The responses we’ve received to posting the initial design concepts for an updated Mozilla identity have exceeded our expectations. The passion from Mozillians in particular is coming through loud and clear. It’s awesome to witness—and exactly what an open design process should spark.
Some of the comments also suggest that many people have joined this initiative in progress and may not have enough context for why we are engaging in this work.
Since late 2014, we’ve periodically been fielding a global survey to understand how well Internet users recognize and perceive Mozilla and Firefox. The data has shown that while we are known, we’re not understood.
- Less than 30% of people polled know we do anything other than make Firefox.
- Many confuse Mozilla with our Firefox browser.
- Firefox does not register any distinct attributes from our closest competitor, Chrome.
We can address these challenges by strengthening our core with renewed focus on Firefox, prototyping the future with agile Internet of Things experiments and revolutionary platform innovation, and growing our influence by being clear about the Internet issues we stand for. All efforts now underway.
To support these efforts and help clarify what Mozilla stands for requires visual assets reinforcing our purpose and vision. Our current visual toolkit for Mozilla is limited to a rather generic wordmark and small color palette. And so naturally, we’ve all filled that void with our own interpretations of how the brand should look.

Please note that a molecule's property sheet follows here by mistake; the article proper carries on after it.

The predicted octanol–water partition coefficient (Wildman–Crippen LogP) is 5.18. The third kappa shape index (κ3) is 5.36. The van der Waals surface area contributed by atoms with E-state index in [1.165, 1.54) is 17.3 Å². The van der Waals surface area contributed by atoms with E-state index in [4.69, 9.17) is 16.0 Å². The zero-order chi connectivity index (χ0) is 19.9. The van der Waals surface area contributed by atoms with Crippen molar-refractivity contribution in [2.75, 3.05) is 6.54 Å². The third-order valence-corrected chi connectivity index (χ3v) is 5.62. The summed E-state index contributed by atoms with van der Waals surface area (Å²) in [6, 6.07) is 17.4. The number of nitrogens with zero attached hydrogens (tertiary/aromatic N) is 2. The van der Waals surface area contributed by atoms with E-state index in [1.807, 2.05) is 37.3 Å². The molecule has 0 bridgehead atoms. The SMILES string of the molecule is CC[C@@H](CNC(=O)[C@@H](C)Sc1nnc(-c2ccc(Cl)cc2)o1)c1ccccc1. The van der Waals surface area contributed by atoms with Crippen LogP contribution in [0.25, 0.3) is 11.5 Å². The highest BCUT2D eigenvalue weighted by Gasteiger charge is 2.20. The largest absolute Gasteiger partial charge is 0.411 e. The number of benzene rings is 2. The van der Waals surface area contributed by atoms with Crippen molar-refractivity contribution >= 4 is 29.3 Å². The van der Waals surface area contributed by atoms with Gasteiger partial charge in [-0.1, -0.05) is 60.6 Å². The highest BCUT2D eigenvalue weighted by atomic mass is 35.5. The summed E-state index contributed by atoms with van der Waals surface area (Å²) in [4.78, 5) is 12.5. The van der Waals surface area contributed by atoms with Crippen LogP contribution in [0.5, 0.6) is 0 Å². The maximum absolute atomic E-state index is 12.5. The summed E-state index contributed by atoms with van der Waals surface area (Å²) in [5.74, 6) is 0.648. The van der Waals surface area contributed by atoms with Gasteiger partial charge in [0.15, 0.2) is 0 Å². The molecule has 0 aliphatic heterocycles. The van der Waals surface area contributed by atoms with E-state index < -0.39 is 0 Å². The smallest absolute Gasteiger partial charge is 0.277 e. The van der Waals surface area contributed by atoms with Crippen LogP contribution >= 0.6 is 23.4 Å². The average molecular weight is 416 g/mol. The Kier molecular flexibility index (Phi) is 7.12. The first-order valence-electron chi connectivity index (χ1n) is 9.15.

Our brand will always need to be expressed across a variety of communities, projects, programs, events, and more. But without a strong foundation of a few clearly identifiable Mozilla assets that connect all of our different experiences, we are at a loss. The current proliferation of competing visual expressions contribute to the confusion that Internet users have about us.
For us to be able to succeed at the work we need to do, we need others to join us. To get others to join us, we need to be easier to find, identify and understand. That’s the net impact we’re seeking from this work.
Doubling down on open.
The design concepts being shared now are initial directions that will continue to be refined and that may spark new derivations. It’s highly unusual for work at this phase of development to be shown publicly and for a forum to exist to provide feedback before things are baked. Since we’re Mozilla, we’re leaning into our open-source ethos of transparency and participation.
It’s also important to remember that we’re showing entire design systems here, not just logos. We’re pressure-testing which of these design directions can be expanded to fit the brilliant variety of programs, projects, events, and more that encompass Mozilla.
If you haven’t had a chance to read earlier blog posts about the formation of the narrative territories, have a look. This design work is built from a foundation of strategic thinking about where Mozilla is headed over the next five years, the makeup of our target audience, and what issues we care about and want to amplify. All done with an extraordinary level of openness.
We’re learning from the comments, especially the constructive ones, and are grateful that people are taking the time to write them. We’ll continue to share work as it evolves. Thanks to everyone who has engaged so far, and here’s to keeping the conversation going.